Other methods of stimulating initial interest that can lead to emotion involves pattern recognition. Symmetry is often found in works of art, and the human brain unconsciously searches for symmetry for a number of reasons. Potential predators were bilaterally symmetrical, as were potential prey. Bilateral symmetry also exists in humans, and a healthy human is typically relatively symmetrical. This attraction to symmetry was therefore advantageous, as it helped humans recognize danger, food, and mates. Art containing symmetry therefore is typically approached and positively valenced to humans. [4]

Another example is to observe paintings or photographs of bright, open landscapes that often evoke a feeling of beauty, relaxation, or happiness. This connection to pleasant emotions exists because it was advantageous to humans before today's society to be able to see far into the distance in a brightly lit vista. Similarly, visual images that are dark and/or obscure typically elicit emotions of anxiety and fear. This is because an impeded visual field is disadvantageous for a human to be able to defend itself. [5]

Meta-emotions Edit

The optimal visual artwork creates what Noy & Noy-Sharav call "meta-emotions". These are multiple emotions that are triggered at the same time. They posit that what people see when immediately looking at a piece of artwork are the formal, technical qualities of the work and its complexity. Works that are well-made but lacking in appropriate complexity, or works that are intricate but missing in technical skill will not produce "meta-emotions". [6] For example, seeing a perfectly painted chair (technical quality but no complexity) or a sloppily drawn image of Christ on the cross (complex but no skill) would be unlikely to stimulate deep emotional responses. However, beautifully painted works of Christ's crucifixion are likely make people who can relate or who understand the story behind it weep.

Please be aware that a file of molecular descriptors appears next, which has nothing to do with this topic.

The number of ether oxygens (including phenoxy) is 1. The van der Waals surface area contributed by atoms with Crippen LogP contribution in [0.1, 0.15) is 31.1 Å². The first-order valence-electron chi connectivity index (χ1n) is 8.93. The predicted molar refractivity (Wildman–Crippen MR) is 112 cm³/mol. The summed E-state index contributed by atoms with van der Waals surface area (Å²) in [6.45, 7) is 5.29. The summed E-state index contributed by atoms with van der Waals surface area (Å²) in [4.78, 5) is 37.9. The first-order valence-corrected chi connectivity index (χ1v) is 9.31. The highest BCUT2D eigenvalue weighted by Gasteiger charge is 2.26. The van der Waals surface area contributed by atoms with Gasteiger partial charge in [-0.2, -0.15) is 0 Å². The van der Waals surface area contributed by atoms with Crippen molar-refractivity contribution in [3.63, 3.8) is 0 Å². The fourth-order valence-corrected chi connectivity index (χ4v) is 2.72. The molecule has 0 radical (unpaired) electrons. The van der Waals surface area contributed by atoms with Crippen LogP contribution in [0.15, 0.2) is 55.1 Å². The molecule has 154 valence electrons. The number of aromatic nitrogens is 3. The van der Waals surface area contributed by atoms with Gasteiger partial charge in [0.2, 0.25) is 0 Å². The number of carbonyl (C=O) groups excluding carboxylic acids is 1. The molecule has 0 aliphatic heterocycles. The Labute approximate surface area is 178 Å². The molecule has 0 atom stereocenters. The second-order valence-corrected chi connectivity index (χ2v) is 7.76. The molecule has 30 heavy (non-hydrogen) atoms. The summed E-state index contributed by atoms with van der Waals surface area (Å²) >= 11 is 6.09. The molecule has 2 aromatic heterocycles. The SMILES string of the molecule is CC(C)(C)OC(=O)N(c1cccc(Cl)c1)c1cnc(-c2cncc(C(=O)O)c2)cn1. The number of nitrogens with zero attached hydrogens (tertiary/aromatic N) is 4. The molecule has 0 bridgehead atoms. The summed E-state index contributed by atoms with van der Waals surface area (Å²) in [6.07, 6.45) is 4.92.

Noy & Noy-Sharav also claim that art is the most potent form of emotional communication. They cite examples of people being able to listen to and dance to music for hours without getting tired and literature being able to take people to far away, imagined lands inside their heads. Art forms give humans a higher satisfaction in emotional release than simply managing emotions on their own. Art allows people to have a cathartic release of pent-up emotions either by creating work or by witnessing and pseudo-experiencing what they see in front of them. Instead of being passive recipients of actions and images, art is intended for people to challenge themselves and work through the emotions they see presented in the artistic message. [6]

There is debate among researchers as to what types of emotions works of art can elicit whether these are defined emotions such as anger, confusion or happiness, or a general feeling of aesthetic appreciation. [8] The aesthetic experience seems to be determined by liking or disliking a work of art, placed along a continuum of pleasure–displeasure. [8] However, other diverse emotions can still be felt in response to art, which can be sorted into three categories: Knowledge Emotions, Hostile Emotions, and Self-Conscious Emotions. [8]

Liking and comprehensibility Edit

Pleasure elicited by works of art can also have multiple sources. A number of theories suggest that enjoyment of a work of art is dependent on its comprehensibility or ability to be understood easily. [9] Therefore, when more information about a work of art is provided, such as a title, description, or artist's statement, researchers predict that viewers will understand the piece better, and demonstrate greater liking for it. [9] Experimental evidence shows that the presence of a title for a work increases perceived understanding, regardless of whether that title is elaborative or descriptive. [9] Elaborative titles did affect aesthetic responses to the work, suggesting viewers were not creating alternative explanations for the works if an explaining title is given. [9] Descriptive or random titles do not show any of these effects. [9]

Furthering the thought that pleasure in art derives from its comprehensibility and processing fluency, some authors have described this experience as an emotion. [10] The emotional feeling of beauty, or an aesthetic experience, does not have a valence emotional undercurrent, rather is general cognitive arousal due to the fluent processing of a novel stimuli. [10] Some authors believe that aesthetic emotions is enough of a unique and verifiable experience that it should be included in general theories of emotion. [10]

Knowledge emotions Edit

Knowledge emotions deal with reactions to thinking and feeling, such as interest, confusion, and surprise. [8] They often stem from self-analysis of what the viewer knows, expects, and perceives. [8] [12] This set of emotions also spur actions that motivate further learning and thinking. [8]